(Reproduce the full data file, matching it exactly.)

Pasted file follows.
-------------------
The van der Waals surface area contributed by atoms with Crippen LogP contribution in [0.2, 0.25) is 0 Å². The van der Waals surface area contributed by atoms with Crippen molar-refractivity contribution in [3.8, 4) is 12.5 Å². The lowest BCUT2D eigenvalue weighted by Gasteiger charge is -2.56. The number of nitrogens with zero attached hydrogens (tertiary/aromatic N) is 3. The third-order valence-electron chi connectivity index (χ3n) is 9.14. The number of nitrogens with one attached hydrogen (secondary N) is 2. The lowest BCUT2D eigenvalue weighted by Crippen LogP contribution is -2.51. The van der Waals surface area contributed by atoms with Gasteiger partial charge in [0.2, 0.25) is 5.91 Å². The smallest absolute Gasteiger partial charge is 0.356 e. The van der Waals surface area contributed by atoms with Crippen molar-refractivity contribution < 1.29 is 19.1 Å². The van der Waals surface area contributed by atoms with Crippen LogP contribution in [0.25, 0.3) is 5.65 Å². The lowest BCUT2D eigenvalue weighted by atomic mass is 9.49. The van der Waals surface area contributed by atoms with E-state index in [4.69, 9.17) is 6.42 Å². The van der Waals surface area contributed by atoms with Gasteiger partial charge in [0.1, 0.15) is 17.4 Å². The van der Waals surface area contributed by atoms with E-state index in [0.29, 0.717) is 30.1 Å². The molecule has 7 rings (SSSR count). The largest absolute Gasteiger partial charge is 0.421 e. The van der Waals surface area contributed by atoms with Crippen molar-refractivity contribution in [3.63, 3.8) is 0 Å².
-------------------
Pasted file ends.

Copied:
The van der Waals surface area contributed by atoms with Crippen LogP contribution in [0.2, 0.25) is 0 Å². The van der Waals surface area contributed by atoms with Crippen molar-refractivity contribution in [3.8, 4) is 12.5 Å². The lowest BCUT2D eigenvalue weighted by Gasteiger charge is -2.56. The number of nitrogens with zero attached hydrogens (tertiary/aromatic N) is 3. The third-order valence-electron chi connectivity index (χ3n) is 9.14. The number of nitrogens with one attached hydrogen (secondary N) is 2. The lowest BCUT2D eigenvalue weighted by Crippen LogP contribution is -2.51. The van der Waals surface area contributed by atoms with Gasteiger partial charge in [0.2, 0.25) is 5.91 Å². The smallest absolute Gasteiger partial charge is 0.356 e. The van der Waals surface area contributed by atoms with Crippen molar-refractivity contribution < 1.29 is 19.1 Å². The van der Waals surface area contributed by atoms with Crippen LogP contribution in [0.25, 0.3) is 5.65 Å². The lowest BCUT2D eigenvalue weighted by atomic mass is 9.49. The van der Waals surface area contributed by atoms with E-state index in [4.69, 9.17) is 6.42 Å². The van der Waals surface area contributed by atoms with Gasteiger partial charge in [0.1, 0.15) is 17.4 Å². The van der Waals surface area contributed by atoms with E-state index in [0.29, 0.717) is 30.1 Å². The molecule has 7 rings (SSSR count). The largest absolute Gasteiger partial charge is 0.421 e. The van der Waals surface area contributed by atoms with Crippen molar-refractivity contribution in [3.63, 3.8) is 0 Å².